In advance of city council's June 13 vote on whether to approve the rezoning of a 12-storey condo for Chinatown, I spent part of my weekend reviewing video of the four public hearing sessions.
As I mentioned in my last piece in this space, I sat through a portion of the last session but wanted to hear more about what people were saying about the proposal.
Initial observation: It was refreshing to see so many articulate and passionate young people argue their points in front of an audience of politicians and city staff.
Many times, we just hear from the usual suspects.
The turnout of the 20 and 30-somethings made me think of what the late Roy Mah told me in 2002 when he spoke about the need to revitalize Chinatown and who he believed should lead the renewal.
The former newspaperman and military veteran predicted in 2002 that it would be the younger generation that would not let a community built by their families crumble.
"They're idea people, they're dynamic," he said. "If nothing else, they at least have the initiative to do something about the problems, and that's a good sign."
Though there were plenty of young folk in council chambers over the four hearings, the older generation showed up, too. Some spoke through a translator in Cantonese and Mandarin, which added another healthy dimension to the public exercise.
Musqueam elder Larry Grant also took a turn at the microphone and talked about the Chinese side of his family. Even the condo king, Bob Rennie, who owns a building on East Pender, made an appearance.
In the end, the council minutes indicate 46 people spoke in favour of the Beedie Development Group's proposal to build 106 strata residential apartments and 25 homes for seniors (paid for by B.C. Housing) at Keefer and Columbia streets. The project also calls for cultural and recreational activity space and retail at ground level.
The building, they said, would open up more housing for Chinatown, create new homes for seniors, add more community use space, add more shops and generate more business in the neighbourhood.
Of the 150 opposed to project, they were concerned about the building's height (118 feet) and bulky size, the shadows it would create, the lack of affordable housing and insufficient numbers of apartments for seniors.
Overall, they said, it was an inappropriate development for the neighbourhood, noting the property, which is currently a parking lot, faces the Dr. Sun Yat-Sen Garden and Chinese Cultural Centre and borders the Chinatown Memorial Square.
Both sides inundated council with emails and documents, with the "yes" side submitting 151 pieces of correspondence and three petitions with 1,693 signatures. The "no" side submitted 542 pieces of correspondence and two petitions with 3,092 signatures.
That's a lot of reading for council, after doing a lot of listening over four long days of hearings. Add to that the complex set of policies and guidelines for Chinatown — I believe it totals 16 — to be considered and you can be sure council will certainly earn its keep on this file.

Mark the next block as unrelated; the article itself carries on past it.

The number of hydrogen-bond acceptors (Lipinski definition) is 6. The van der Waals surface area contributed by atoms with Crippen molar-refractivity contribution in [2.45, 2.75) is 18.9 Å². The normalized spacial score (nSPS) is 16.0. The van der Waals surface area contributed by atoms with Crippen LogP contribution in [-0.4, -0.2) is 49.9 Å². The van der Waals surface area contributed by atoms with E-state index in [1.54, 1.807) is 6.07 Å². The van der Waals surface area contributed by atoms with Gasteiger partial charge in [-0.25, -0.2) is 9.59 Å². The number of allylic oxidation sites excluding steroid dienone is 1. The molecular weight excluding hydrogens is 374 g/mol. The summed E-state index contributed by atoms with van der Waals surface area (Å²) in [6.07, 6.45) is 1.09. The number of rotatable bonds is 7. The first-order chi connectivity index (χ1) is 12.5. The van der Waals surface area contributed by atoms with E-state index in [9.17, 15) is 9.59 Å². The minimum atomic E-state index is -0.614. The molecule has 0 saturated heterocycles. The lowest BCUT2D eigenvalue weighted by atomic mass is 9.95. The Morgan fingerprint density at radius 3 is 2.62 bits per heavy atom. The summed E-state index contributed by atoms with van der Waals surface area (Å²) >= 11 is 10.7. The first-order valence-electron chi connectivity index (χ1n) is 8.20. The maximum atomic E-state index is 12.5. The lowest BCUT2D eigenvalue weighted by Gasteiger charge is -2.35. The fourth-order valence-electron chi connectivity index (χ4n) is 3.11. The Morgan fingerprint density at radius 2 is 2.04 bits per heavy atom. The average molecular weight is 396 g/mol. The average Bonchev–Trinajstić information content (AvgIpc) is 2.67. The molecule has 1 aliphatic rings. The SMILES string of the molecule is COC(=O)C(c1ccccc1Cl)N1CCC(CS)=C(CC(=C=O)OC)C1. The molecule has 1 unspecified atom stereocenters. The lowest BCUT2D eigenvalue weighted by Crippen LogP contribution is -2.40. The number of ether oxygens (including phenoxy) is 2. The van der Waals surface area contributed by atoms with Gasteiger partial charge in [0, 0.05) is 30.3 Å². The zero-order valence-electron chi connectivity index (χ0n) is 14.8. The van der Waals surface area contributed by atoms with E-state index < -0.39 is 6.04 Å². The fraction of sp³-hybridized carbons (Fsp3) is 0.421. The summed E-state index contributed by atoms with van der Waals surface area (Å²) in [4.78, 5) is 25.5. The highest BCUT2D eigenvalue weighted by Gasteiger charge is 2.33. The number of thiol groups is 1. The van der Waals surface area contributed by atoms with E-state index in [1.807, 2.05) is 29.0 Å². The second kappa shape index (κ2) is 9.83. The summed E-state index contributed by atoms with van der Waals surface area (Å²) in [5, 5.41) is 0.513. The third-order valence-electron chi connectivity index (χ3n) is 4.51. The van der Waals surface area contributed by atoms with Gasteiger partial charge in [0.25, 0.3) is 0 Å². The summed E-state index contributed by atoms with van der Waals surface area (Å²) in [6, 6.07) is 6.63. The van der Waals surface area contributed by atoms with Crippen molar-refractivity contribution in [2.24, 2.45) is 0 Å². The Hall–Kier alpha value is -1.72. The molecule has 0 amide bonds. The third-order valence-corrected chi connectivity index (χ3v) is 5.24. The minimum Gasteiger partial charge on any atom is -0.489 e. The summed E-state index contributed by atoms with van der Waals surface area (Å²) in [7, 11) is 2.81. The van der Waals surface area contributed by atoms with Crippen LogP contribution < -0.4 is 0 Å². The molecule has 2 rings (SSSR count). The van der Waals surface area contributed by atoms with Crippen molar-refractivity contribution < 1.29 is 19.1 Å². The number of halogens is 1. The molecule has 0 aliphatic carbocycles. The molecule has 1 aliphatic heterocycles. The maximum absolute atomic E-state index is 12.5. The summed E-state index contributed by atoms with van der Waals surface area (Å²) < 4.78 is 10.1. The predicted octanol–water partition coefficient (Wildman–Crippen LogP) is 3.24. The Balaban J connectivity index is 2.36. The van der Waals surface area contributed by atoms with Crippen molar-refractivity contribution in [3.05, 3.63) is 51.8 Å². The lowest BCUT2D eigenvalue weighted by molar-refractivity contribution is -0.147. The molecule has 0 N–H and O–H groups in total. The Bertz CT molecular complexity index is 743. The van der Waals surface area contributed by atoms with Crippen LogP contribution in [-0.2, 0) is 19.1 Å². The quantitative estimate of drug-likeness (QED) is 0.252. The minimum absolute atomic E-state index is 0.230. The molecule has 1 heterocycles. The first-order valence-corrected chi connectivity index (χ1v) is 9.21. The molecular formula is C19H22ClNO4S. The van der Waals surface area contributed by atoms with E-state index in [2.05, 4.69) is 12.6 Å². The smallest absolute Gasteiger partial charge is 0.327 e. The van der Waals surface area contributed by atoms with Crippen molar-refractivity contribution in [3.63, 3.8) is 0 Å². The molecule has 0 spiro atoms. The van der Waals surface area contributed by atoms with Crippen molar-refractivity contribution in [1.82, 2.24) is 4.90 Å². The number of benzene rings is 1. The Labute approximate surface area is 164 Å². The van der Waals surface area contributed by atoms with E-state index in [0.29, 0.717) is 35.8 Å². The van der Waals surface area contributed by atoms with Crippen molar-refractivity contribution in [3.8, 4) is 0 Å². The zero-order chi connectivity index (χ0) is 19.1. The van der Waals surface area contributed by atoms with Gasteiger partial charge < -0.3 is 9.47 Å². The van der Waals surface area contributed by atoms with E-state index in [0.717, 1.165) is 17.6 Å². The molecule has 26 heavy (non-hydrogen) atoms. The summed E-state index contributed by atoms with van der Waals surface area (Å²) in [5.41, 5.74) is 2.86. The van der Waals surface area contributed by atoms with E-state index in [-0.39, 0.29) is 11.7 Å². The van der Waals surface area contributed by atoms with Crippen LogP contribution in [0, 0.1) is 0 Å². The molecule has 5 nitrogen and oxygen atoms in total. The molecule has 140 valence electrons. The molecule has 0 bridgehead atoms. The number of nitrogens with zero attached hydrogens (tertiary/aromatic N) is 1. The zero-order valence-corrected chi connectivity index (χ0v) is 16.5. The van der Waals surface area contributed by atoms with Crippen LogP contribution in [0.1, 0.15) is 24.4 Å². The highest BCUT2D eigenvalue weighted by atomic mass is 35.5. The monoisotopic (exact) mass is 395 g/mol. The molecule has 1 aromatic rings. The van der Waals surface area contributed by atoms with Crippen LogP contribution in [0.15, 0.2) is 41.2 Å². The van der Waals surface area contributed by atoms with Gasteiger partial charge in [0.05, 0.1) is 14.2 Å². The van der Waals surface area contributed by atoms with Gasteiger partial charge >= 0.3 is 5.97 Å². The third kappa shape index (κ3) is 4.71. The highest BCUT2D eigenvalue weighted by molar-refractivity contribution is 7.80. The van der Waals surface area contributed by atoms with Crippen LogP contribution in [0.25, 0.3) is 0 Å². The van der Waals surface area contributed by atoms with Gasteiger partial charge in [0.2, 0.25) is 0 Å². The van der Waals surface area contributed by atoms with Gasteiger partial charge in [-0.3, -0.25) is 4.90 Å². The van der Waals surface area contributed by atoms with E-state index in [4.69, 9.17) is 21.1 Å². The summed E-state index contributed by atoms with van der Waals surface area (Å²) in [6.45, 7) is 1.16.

Policy shift coming
To further complicate what council will decide June 13, a progress report on development policy changes for Chinatown surfaced recently on the city’s website.
I’ve been told the recommendations in the report are related to an upcoming policy shift to be considered by council in July. So, to be clear, the recommendations will not be incorporated into council’s decision on Beedie’s proposal.
Legally, it can’t happen.
But the recommendations are worth mentioning, particularly the one about scrapping the rezoning policy for Chinatown South (same area as Beedie project) and capping the height of new developments at 90 feet.
Other recommendations suggest new buildings should be smaller and built on narrow lots with smaller storefronts, keeping with the character of Chinatown.
And this one: Involve the community more in the review of new developments.
It should be noted Beedie revised the proposal three times since it was submitted in 2014, a process former city planner Nathan Edelson — whose responsibility included Chinatown — described in campy horror film terms.
"So much energy has had to be put into both sides, it has become like 'The Night of the Beedie Living Dead,' coming back time after time in a way that feels abusive of the community's resilience and the work of staff," he told council on the second day of hearings.
He suggested, as many others did, that council work out a land swap and allow Beedie's proposal to be built on land that will be vacant once the Georgia and Dunsmuir viaducts are demolished.
In suggesting the swap, Edelson noted the energy and passion of the young people concerned about the present and future of Chinatown.
"You can give them a boost by really going to the Beedies and saying, 'You've made many contributions to this city, you've been a good development family. Let's find a culturally appropriate site for you and help the community on this site and realize it's real future.'"
No sooner did Edelson suggest the swap, that Coun. Andrea Reimer reminded him of the reality of what was before council: "If it were a decision between 118 feet and a land swap, it seems very appealing to go for the land swap. The challenge for us is there is no land swap on the table."
Reimer noted land under the viaducts is also valuable to the black community, which had property expropriated to build the viaducts. Edelson agreed and noted many Chinese property owners also lost land to the construction of the viaducts.
"There's a need for reconciliation with both communities," he said.
Reconciliation, history, culture, character, revitalization, housing, affordability, design — all of it seems to be on the table when council reconvenes June 13, no matter what policy shifts are coming.
Thousands of people, young and old, have made that clear.